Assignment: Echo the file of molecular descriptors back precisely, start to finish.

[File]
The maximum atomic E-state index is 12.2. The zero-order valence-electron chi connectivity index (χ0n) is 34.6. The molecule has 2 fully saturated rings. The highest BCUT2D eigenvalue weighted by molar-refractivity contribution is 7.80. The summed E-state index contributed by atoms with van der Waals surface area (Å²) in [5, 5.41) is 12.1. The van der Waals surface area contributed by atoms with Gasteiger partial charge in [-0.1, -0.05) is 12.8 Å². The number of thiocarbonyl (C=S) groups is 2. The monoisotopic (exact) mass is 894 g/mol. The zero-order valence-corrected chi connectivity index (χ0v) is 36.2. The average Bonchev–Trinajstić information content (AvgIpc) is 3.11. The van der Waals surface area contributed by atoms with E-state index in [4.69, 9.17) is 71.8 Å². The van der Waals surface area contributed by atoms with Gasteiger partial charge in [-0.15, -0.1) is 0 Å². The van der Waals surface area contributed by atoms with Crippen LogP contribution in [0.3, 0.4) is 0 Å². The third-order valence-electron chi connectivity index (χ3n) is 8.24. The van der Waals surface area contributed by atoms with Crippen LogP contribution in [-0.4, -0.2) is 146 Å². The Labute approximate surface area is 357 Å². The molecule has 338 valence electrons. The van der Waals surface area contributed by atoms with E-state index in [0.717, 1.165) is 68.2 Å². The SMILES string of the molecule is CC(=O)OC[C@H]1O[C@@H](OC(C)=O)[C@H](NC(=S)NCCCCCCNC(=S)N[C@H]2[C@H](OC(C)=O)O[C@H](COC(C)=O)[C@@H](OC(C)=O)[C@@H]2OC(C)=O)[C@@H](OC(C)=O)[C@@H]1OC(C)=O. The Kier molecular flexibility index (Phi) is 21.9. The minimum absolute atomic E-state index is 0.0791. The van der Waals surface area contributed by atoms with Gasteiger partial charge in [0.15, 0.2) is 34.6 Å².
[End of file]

The maximum atomic E-state index is 12.2. The zero-order valence-electron chi connectivity index (χ0n) is 34.6. The molecule has 2 fully saturated rings. The highest BCUT2D eigenvalue weighted by molar-refractivity contribution is 7.80. The summed E-state index contributed by atoms with van der Waals surface area (Å²) in [5, 5.41) is 12.1. The van der Waals surface area contributed by atoms with Gasteiger partial charge in [-0.1, -0.05) is 12.8 Å². The number of thiocarbonyl (C=S) groups is 2. The monoisotopic (exact) mass is 894 g/mol. The zero-order valence-corrected chi connectivity index (χ0v) is 36.2. The average Bonchev–Trinajstić information content (AvgIpc) is 3.11. The van der Waals surface area contributed by atoms with E-state index in [4.69, 9.17) is 71.8 Å². The van der Waals surface area contributed by atoms with Gasteiger partial charge in [-0.15, -0.1) is 0 Å². The van der Waals surface area contributed by atoms with Crippen LogP contribution in [0.3, 0.4) is 0 Å². The third-order valence-electron chi connectivity index (χ3n) is 8.24. The van der Waals surface area contributed by atoms with Crippen LogP contribution in [-0.4, -0.2) is 146 Å². The Labute approximate surface area is 357 Å². The molecule has 338 valence electrons. The van der Waals surface area contributed by atoms with E-state index in [0.717, 1.165) is 68.2 Å². The SMILES string of the molecule is CC(=O)OC[C@H]1O[C@@H](OC(C)=O)[C@H](NC(=S)NCCCCCCNC(=S)N[C@H]2[C@H](OC(C)=O)O[C@H](COC(C)=O)[C@@H](OC(C)=O)[C@@H]2OC(C)=O)[C@@H](OC(C)=O)[C@@H]1OC(C)=O. The Kier molecular flexibility index (Phi) is 21.9. The minimum absolute atomic E-state index is 0.0791. The van der Waals surface area contributed by atoms with Gasteiger partial charge in [0.15, 0.2) is 34.6 Å².